While I disagree with Freedland’s (and Hirsh’s) opposition to the war and don’t consider the overthrow of the Ba’athist regime in Iraq and the recent elections to be a ‘silver lining’ but rather more simply the achievement of the main war aim (I’m less certain about the link to the events in Lebanon btw), the position put forward in the Guardian column and Hirsh’s defence of it should be welcomed by those of us on the pro-liberation left.
The key question now is not ‘did you support the war’ but ‘are you pro-democracy?’ Are you in favour of regime change and giving your backing to emerging democratic movements or are you on the other side, with the dictators and their direct and indirect allies in the region?
Are you with the developing components of Iraqi civil society and new statehood or with the murdering fascists and theocrats who wish to destroy that civil society and hamper the building of a new democratic state? Are you for intensifying the efforts towards a negotiated two-state settlement of the Israel-Palestine issue or are you on the side of the extremists on both sides who want to continue conflict?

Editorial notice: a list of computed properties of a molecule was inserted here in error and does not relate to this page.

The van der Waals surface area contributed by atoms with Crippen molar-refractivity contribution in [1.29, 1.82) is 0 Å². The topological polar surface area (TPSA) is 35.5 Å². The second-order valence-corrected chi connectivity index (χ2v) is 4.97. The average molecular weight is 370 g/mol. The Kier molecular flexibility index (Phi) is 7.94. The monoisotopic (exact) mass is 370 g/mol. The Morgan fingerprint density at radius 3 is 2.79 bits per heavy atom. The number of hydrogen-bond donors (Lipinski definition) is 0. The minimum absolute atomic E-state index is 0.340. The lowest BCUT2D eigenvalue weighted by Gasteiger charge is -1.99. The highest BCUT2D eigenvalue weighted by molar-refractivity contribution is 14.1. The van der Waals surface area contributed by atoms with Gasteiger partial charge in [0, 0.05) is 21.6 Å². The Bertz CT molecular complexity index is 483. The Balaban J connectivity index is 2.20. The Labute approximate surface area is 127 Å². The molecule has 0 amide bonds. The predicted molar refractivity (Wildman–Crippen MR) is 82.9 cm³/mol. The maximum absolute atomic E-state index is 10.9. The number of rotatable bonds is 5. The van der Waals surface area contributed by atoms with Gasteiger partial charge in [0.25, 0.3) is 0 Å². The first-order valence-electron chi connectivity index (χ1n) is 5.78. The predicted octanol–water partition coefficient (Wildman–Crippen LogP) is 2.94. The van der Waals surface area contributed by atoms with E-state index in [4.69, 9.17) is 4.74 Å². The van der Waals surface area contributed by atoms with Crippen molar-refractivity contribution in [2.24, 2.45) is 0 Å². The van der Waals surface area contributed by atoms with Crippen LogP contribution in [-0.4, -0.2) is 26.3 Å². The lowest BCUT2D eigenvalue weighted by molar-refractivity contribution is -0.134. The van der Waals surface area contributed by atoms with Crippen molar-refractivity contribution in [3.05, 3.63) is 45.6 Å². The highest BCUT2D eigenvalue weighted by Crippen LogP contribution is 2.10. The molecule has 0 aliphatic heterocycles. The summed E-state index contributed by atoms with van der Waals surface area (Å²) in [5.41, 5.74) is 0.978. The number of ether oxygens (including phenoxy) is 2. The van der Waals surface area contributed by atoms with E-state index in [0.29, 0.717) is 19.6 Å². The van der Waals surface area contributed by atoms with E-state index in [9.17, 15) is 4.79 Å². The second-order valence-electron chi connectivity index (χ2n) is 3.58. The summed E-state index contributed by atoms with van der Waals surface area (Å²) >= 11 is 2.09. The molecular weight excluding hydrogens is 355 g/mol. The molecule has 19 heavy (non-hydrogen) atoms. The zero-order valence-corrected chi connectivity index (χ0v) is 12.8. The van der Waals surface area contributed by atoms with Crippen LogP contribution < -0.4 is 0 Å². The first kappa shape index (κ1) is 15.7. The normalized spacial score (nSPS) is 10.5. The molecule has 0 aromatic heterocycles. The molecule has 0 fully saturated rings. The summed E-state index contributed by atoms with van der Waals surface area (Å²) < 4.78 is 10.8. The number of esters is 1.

But, while there are indeed encouraging signs, I think it is worth injecting some caution into the excitement about the changes that may be underway. The ‘winds of change’ may blow a little more gently than some of the hyperbolic media commentators have suggested this week – they may change direction and bring some foul smells with them at times. There will be setbacks and even defeats. The process of liberalisation is not inevitable.